GREAT colour scheme!  More earthy.  Huge improvement in colour, placement and linear dynamics.  Today I’ll continue working on the background patterning covering around 2/3rds of the print plate.
300gsm Hahnemuhle, 3 sets of masks + corrugations, 2 x through the print press, solid colours.

A little bottom heavy, not such a good directional pull (to my eye).  May look better rotated.

I prefer the first sample in this stage.

300gsm Hahnemuhle, 3 sets of masks + corrugations, 2 x through the print press.

Colour was applied roughly to main green feature using small roller to obtain uneven coverage.  Colour added to smaller triangle which remained clear in the first sample.

Final print for this stage.  An additional layer in this print to achieve the ‘ghost’ sections.
250gsm BFK Reeves, 3 sets of masks + corrugations, 3 x through the print press.  Unfortunately one of the masks tore slightly, which is very evident.

Now let’s put these (and new) ideas in a virtual container, shake them up and see what falls out for stage 3, and beyond.

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Watercolour painting – Lesson 2

LESSON 2: Two colour sky

300gsm Medium Arches watercolour paper:

Sample 1:

Nice sharp edge to the land area considering I haven’t learned how to do that yet, but not enough variation in blue from upper to lower sections.

Sample 2:

Lost some of the distinct edging to the land on this one and I’m not overly impressed with the sky.

185gsm Medium Arches watercolour paper:

Sample 3:

Again, messed up the land but getting the clouds better.  Trying to get my brain to recognize the differing colours in the clouds and the variation in the strength of the blue across the sky.  Improving.

Sample 4:

This is passable but I do have a tendency to have a lot of clouds.  Variation in blue from upper foreground to horizon line is quite good.  Definite progression in cloud shape and colour positioning.  I’ll probably look back in 3 years and see how rubbish this all is but it’s working for me at this point.

On to lesson three.  More sky, I think.

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Watercolour painting: Lesson 1

For a while now I’ve been wanting to add colour to some of my prints.  Watercolour seems like a soft colour approach but it’s not something I know anything about.  So I’ve embarked on a beginners watercolour landscape course.  I don’t necessarily want to paint landscapes (and that will be a bonus outcome, in my view) but I thought it a good start point to learn how to apply the paints to create different effects.

LESSON 1: Creating a single colour sky with clouds.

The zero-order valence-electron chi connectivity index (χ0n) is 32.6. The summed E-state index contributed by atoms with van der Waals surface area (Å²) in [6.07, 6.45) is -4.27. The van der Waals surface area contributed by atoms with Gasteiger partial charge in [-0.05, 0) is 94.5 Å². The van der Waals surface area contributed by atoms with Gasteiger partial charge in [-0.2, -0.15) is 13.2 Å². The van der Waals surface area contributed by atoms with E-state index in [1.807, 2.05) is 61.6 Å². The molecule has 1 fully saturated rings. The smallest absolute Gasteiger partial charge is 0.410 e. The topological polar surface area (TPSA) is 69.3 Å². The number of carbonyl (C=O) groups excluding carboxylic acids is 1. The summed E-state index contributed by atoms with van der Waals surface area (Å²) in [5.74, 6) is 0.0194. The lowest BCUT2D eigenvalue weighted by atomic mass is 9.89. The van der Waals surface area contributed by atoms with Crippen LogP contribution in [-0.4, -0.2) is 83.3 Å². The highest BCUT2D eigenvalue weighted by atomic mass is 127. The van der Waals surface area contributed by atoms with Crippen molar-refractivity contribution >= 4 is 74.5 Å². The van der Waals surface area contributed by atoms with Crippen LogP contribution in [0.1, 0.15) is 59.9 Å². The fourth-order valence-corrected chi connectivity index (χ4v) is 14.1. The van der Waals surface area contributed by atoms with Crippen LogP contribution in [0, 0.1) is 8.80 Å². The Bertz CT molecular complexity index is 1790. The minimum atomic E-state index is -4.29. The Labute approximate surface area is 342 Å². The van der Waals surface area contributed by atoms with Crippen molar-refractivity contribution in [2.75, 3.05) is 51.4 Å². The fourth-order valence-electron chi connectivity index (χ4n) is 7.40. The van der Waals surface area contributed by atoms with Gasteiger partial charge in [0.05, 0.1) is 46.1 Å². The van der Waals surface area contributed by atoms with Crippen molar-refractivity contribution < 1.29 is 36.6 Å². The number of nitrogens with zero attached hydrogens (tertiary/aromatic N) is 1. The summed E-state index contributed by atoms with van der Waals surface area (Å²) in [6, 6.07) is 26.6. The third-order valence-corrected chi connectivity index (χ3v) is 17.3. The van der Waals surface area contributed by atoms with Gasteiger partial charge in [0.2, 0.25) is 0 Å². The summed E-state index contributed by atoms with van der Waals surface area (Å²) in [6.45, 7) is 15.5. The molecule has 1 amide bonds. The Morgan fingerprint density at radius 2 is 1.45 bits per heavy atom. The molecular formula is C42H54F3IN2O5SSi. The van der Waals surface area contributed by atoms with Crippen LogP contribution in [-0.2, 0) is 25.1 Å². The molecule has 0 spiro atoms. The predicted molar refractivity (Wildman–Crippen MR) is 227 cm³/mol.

185gsm Medium Arches watercolour paper:

Sample 1:

Not enough cloud definition.

Sample 2:

Much letter definition.  A better spread of blue, darker at the top and fading towards the horizon.

300gsm Medium Arches watercolour paper:

Sample 3:

The  texture of the thicker paper is much more pronounced.  This sort of speckled look doesn’t appeal to me.  However, the variation in the laying down of the sky is better, a little more differentiation between high foreground and lower background towards the horizon.

Sample 4:

In this one I see definite movement in the sky.  It feels like the wind is blowing the clouds along.  I seem to have got the hang of the blue colour placement and the clouds have improved.

I haven’t learned how to do land yet so just put something in to ground the composition, and even that has improved over the four samples.

On to lesson two.

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The glory of oranges

I love my orange tree.  It’s the pride of my garden, closely followed by my mandarin and banana trees.  I’m not a great gardener but this tree rewards me every year, and I’ve just harvested kilos and kilos of gorgeous juicy fruit.

After making multiple jars of marmalade, and squeezing several containers of juice, I found myself left with a couple of buckets of orange peel.

It felt like an excellent time to see if it’s possible to make paper from peel and pith.  Surely there would be some cellulose in the pith at least?

I put the lot in a muslin bag, tied it up, boiled it with a little caustic soda (possibly a mistake in hindsight, but at least nothing will ever go mouldy in the future!) and left it to cool.  The pectin turned to jelly as the pot cooled – oh, how I wish I hadn’t put caustic soda in, I could have tasted it!  The smell was amazing.

Rinsing took a while and the skins started to fall apart under my hands.

No amount of rinsing would get the water to run clear so my mush went into the blender to be lightly pulped, still running orange colour!

Using my normal papermaking techniques – documented on this blog many times – I proceeded to make sheets of paper.  The orange pulp didn’t have enough fibre to form sheets alone so I mixed it with varying quantities of my cardstock pulp and came out with some lovely, and fragrant, sheets of A5 and A4 paper.

Clockwise from top left: Plain A4 sheets, A5 sheets with added banana pulp on some, close-up of textural surface showing specks of peel throughout.

That was fun!  More pieces for my ‘earth’ theme book I am working towards creating.